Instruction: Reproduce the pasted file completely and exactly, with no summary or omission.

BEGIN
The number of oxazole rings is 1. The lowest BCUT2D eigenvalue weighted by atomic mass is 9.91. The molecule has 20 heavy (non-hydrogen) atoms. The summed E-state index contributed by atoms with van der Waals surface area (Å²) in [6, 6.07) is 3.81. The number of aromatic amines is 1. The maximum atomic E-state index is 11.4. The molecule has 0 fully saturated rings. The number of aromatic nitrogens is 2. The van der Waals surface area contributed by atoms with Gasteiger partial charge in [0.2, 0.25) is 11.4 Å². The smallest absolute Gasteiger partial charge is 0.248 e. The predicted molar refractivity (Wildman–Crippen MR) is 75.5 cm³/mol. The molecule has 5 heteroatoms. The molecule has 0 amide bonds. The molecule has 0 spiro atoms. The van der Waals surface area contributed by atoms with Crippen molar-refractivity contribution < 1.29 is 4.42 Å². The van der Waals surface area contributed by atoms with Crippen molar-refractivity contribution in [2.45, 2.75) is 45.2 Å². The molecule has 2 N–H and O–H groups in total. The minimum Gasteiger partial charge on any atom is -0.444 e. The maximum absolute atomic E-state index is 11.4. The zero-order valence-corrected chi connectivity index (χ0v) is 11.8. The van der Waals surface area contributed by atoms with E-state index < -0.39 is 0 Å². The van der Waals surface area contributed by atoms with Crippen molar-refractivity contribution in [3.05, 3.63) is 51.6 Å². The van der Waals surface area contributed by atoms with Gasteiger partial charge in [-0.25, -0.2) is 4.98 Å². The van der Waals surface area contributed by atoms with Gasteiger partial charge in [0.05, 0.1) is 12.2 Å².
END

The number of oxazole rings is 1. The lowest BCUT2D eigenvalue weighted by atomic mass is 9.91. The molecule has 20 heavy (non-hydrogen) atoms. The summed E-state index contributed by atoms with van der Waals surface area (Å²) in [6, 6.07) is 3.81. The number of aromatic amines is 1. The maximum atomic E-state index is 11.4. The molecule has 0 fully saturated rings. The number of aromatic nitrogens is 2. The van der Waals surface area contributed by atoms with Gasteiger partial charge in [0.2, 0.25) is 11.4 Å². The smallest absolute Gasteiger partial charge is 0.248 e. The predicted molar refractivity (Wildman–Crippen MR) is 75.5 cm³/mol. The molecule has 5 heteroatoms. The molecule has 0 amide bonds. The molecule has 0 spiro atoms. The van der Waals surface area contributed by atoms with Crippen molar-refractivity contribution < 1.29 is 4.42 Å². The van der Waals surface area contributed by atoms with Crippen molar-refractivity contribution in [2.45, 2.75) is 45.2 Å². The molecule has 2 N–H and O–H groups in total. The minimum Gasteiger partial charge on any atom is -0.444 e. The maximum absolute atomic E-state index is 11.4. The zero-order valence-corrected chi connectivity index (χ0v) is 11.8. The van der Waals surface area contributed by atoms with E-state index < -0.39 is 0 Å². The van der Waals surface area contributed by atoms with Crippen molar-refractivity contribution in [3.05, 3.63) is 51.6 Å². The van der Waals surface area contributed by atoms with Gasteiger partial charge in [-0.25, -0.2) is 4.98 Å². The van der Waals surface area contributed by atoms with Gasteiger partial charge in [0.05, 0.1) is 12.2 Å².